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6.2.1Data 6-1 .Theuncertaintiesreectonlymeasurementerror.Photometricuncertaintiesaredrivenprimarilybyvariableskytransmissionthroughoutthenight,andlackingmultiplestandardstarmeasurements,weadopttypicalphotometricuncertaintiesof15%forbothlters. Table6-1. PhotometryoftheHR4796ADisk 18.111067481058724.533074733327447

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Juraetal. ( 1998 )byextrapolatingtheK-band(2.2m)uxdensityusinga1:88powerlawasgivenbythe Kurucz ( 1979 )modelatmospherewithT=9500Kandlogg=4.0.PhotosphericvaluesatlongerwavelengthswereestimatedwiththeassumptionthatHR4796AandVegahavethesameslopetotheirphotosphericSEDsatMIRwavelengths,becausetheyarebothA0-typemain-sequencestars( Koerneretal. 1998 ; Telescoetal. 2000 ). ThePSFwasscaledtothephotospherelevelanditscenterwasshiftedtothepositionassumedforthestarinthetargetsourceimages.Forthe18.3-mimage,theadoptedstellarpositionwasthecentroidpeakofthe2-pixel-smoothedcentrallobeofemission(whichweassumearisesfromthepresenceofthestar)betweentheNEandSWansae,whosepeakswerealsodeterminedfromacentroidmeasurementofthe2-pixel-smoothedimage.Thestellarcentroidpeakpositioninthe18.1-mimageisdisplacedfromtheactualmidpointbetweentheNEandSWpeaksofemissionby1pixel.Onepixelinthe18.1-mimagecorrespondsto0.1005",or7AU.Forthe24.5-mimage,thecentralstarpositionisnotapparent,andsothemidpointbetweenthetwocentroidpeaksoftheNEandSWansaewasadoptedasthestellarposition.ThedistancefromtheNEpeaktotheSWpeakis17.3pixels(1.74")at18.1mand18.2pixels(1.62")at24.5m. ThescaledPSFimagesfromeachbandpasswerethensubtractedfromtheimagesofHR4796A.Thetotalphotosphere-subtracteduxdensityofthesourcewasmeasuredateachwavelength,andtheresultsaregiveninTable 6-1 Juraetal. 1993 ).Thecolortemperature 90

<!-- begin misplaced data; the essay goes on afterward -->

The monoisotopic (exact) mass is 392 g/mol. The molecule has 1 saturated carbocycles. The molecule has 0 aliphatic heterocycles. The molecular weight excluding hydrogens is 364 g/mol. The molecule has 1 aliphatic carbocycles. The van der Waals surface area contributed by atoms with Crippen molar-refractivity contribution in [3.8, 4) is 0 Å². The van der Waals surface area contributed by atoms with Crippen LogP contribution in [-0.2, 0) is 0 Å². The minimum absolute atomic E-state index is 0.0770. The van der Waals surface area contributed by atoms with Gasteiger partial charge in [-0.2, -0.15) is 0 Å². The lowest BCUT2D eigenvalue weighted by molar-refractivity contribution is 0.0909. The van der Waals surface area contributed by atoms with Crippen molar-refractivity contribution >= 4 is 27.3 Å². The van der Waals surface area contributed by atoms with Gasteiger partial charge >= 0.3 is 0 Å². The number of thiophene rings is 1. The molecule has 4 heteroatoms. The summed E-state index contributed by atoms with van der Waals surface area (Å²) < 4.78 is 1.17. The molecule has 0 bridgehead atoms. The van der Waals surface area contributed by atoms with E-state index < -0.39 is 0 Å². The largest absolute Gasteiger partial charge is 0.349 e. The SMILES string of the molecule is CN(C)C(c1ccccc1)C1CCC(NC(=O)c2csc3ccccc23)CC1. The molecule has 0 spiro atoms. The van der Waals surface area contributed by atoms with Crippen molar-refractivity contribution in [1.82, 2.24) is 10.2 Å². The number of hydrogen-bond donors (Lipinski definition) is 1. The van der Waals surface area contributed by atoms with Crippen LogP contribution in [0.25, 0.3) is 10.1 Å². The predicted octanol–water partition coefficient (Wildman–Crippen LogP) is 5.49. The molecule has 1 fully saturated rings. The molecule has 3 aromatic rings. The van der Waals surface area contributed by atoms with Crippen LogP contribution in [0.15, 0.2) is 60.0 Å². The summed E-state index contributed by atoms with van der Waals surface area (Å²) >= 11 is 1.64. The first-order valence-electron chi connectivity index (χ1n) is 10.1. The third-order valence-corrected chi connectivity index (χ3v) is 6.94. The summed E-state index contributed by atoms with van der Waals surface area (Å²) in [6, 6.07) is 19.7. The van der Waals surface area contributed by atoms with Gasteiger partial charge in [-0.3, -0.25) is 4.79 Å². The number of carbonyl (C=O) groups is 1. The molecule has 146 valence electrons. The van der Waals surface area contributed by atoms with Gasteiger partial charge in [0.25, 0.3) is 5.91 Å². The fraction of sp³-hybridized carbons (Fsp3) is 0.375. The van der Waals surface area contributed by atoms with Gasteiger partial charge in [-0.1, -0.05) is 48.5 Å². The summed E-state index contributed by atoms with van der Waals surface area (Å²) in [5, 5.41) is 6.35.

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Top:18.1-mimageconvolvedwitha2-Dgaussianprolewithawidthcorrespondingtothe24.5-mPSFFWHM.Bottom:24.5-mimageconvolvedwitha2-Dgaussianfunctionwithawidthcorrespondingtothe18.1-mPSFFWHM.Notethatthe18.1-mimagewastakenwithMichelle(platescale:0.1005"/pixel)andthe24.5-mimagewastakenwithT-ReCS(platescale:0.089"/pixel).Theimageshavebeenscaledtoshowthesameareainsquarearcseconds,butthenumberofpixelsineachimageisnotthesame. ofthedustasafunctionofdiskradiuswasalsoestimatedtoexamineanypotentialtrends.Thetechniquesusedforthisestimationaredescribedbelow. Foreasyinspection,theimagesofHR4796Awererotated.Thepositionangle(PA),eastofnorth,wasestimatedastheanglebetweentheverticalaxisandthelineconnectingthetwocentralpeaksofemissionofthetwoansae:28.1inthe18.1-mimageand29.9